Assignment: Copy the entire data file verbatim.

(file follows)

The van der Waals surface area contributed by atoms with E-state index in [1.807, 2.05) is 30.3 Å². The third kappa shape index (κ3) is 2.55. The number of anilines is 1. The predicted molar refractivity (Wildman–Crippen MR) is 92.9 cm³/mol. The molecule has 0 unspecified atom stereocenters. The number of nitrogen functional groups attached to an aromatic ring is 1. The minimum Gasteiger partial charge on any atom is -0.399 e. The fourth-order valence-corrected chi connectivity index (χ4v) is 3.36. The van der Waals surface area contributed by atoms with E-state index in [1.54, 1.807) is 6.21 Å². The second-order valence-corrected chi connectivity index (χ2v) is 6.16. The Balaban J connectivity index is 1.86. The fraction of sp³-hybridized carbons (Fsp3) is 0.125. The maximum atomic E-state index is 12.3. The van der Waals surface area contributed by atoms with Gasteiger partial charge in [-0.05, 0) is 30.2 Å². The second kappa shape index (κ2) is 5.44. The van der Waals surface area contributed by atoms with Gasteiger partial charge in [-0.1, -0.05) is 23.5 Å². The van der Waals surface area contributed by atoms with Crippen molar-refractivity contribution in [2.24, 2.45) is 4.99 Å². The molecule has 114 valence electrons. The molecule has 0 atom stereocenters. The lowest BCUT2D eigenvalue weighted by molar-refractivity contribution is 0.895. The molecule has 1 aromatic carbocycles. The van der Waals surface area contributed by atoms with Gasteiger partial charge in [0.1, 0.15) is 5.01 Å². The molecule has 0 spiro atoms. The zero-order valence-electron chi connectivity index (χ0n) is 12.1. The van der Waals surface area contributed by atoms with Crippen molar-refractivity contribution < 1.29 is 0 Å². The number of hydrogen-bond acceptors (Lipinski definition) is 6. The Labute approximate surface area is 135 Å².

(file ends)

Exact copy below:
The van der Waals surface area contributed by atoms with E-state index in [1.807, 2.05) is 30.3 Å². The third kappa shape index (κ3) is 2.55. The number of anilines is 1. The predicted molar refractivity (Wildman–Crippen MR) is 92.9 cm³/mol. The molecule has 0 unspecified atom stereocenters. The number of nitrogen functional groups attached to an aromatic ring is 1. The minimum Gasteiger partial charge on any atom is -0.399 e. The fourth-order valence-corrected chi connectivity index (χ4v) is 3.36. The van der Waals surface area contributed by atoms with E-state index in [1.54, 1.807) is 6.21 Å². The second-order valence-corrected chi connectivity index (χ2v) is 6.16. The Balaban J connectivity index is 1.86. The fraction of sp³-hybridized carbons (Fsp3) is 0.125. The maximum atomic E-state index is 12.3. The van der Waals surface area contributed by atoms with Gasteiger partial charge in [-0.05, 0) is 30.2 Å². The second kappa shape index (κ2) is 5.44. The van der Waals surface area contributed by atoms with Gasteiger partial charge in [-0.1, -0.05) is 23.5 Å². The van der Waals surface area contributed by atoms with Crippen molar-refractivity contribution in [2.24, 2.45) is 4.99 Å². The molecule has 114 valence electrons. The molecule has 0 atom stereocenters. The lowest BCUT2D eigenvalue weighted by molar-refractivity contribution is 0.895. The molecule has 1 aromatic carbocycles. The van der Waals surface area contributed by atoms with Gasteiger partial charge in [0.1, 0.15) is 5.01 Å². The molecule has 0 spiro atoms. The zero-order valence-electron chi connectivity index (χ0n) is 12.1. The van der Waals surface area contributed by atoms with Crippen molar-refractivity contribution < 1.29 is 0 Å². The number of hydrogen-bond acceptors (Lipinski definition) is 6. The Labute approximate surface area is 135 Å².